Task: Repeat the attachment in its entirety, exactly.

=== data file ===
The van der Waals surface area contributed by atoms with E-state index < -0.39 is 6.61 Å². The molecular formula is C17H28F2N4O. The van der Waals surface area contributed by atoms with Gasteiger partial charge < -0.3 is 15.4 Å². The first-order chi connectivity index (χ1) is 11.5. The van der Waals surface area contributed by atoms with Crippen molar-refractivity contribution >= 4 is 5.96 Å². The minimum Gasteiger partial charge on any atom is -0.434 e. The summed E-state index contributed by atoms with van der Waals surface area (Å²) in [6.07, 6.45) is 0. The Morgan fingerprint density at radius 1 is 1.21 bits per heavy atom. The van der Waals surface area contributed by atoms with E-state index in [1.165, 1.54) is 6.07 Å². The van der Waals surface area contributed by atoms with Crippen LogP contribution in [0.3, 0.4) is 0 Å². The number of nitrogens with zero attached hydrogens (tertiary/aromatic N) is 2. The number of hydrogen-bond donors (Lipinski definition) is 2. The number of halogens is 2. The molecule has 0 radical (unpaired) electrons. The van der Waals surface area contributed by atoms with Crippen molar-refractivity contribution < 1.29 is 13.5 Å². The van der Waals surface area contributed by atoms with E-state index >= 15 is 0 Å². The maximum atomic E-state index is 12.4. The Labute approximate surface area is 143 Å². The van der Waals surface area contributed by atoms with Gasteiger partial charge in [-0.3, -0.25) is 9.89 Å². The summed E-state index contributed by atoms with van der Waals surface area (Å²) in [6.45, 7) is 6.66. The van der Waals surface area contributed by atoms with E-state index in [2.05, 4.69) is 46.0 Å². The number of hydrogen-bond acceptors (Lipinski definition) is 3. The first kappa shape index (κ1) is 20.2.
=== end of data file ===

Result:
The van der Waals surface area contributed by atoms with E-state index < -0.39 is 6.61 Å². The molecular formula is C17H28F2N4O. The van der Waals surface area contributed by atoms with Gasteiger partial charge < -0.3 is 15.4 Å². The first-order chi connectivity index (χ1) is 11.5. The van der Waals surface area contributed by atoms with Crippen molar-refractivity contribution >= 4 is 5.96 Å². The minimum Gasteiger partial charge on any atom is -0.434 e. The summed E-state index contributed by atoms with van der Waals surface area (Å²) in [6.07, 6.45) is 0. The Morgan fingerprint density at radius 1 is 1.21 bits per heavy atom. The van der Waals surface area contributed by atoms with E-state index in [1.165, 1.54) is 6.07 Å². The van der Waals surface area contributed by atoms with Crippen LogP contribution in [0.3, 0.4) is 0 Å². The number of nitrogens with zero attached hydrogens (tertiary/aromatic N) is 2. The number of hydrogen-bond donors (Lipinski definition) is 2. The number of halogens is 2. The molecule has 0 radical (unpaired) electrons. The van der Waals surface area contributed by atoms with Crippen molar-refractivity contribution < 1.29 is 13.5 Å². The van der Waals surface area contributed by atoms with E-state index >= 15 is 0 Å². The maximum atomic E-state index is 12.4. The Labute approximate surface area is 143 Å². The van der Waals surface area contributed by atoms with Gasteiger partial charge in [-0.3, -0.25) is 9.89 Å². The summed E-state index contributed by atoms with van der Waals surface area (Å²) in [6.45, 7) is 6.66. The van der Waals surface area contributed by atoms with E-state index in [2.05, 4.69) is 46.0 Å². The number of hydrogen-bond acceptors (Lipinski definition) is 3. The first kappa shape index (κ1) is 20.2.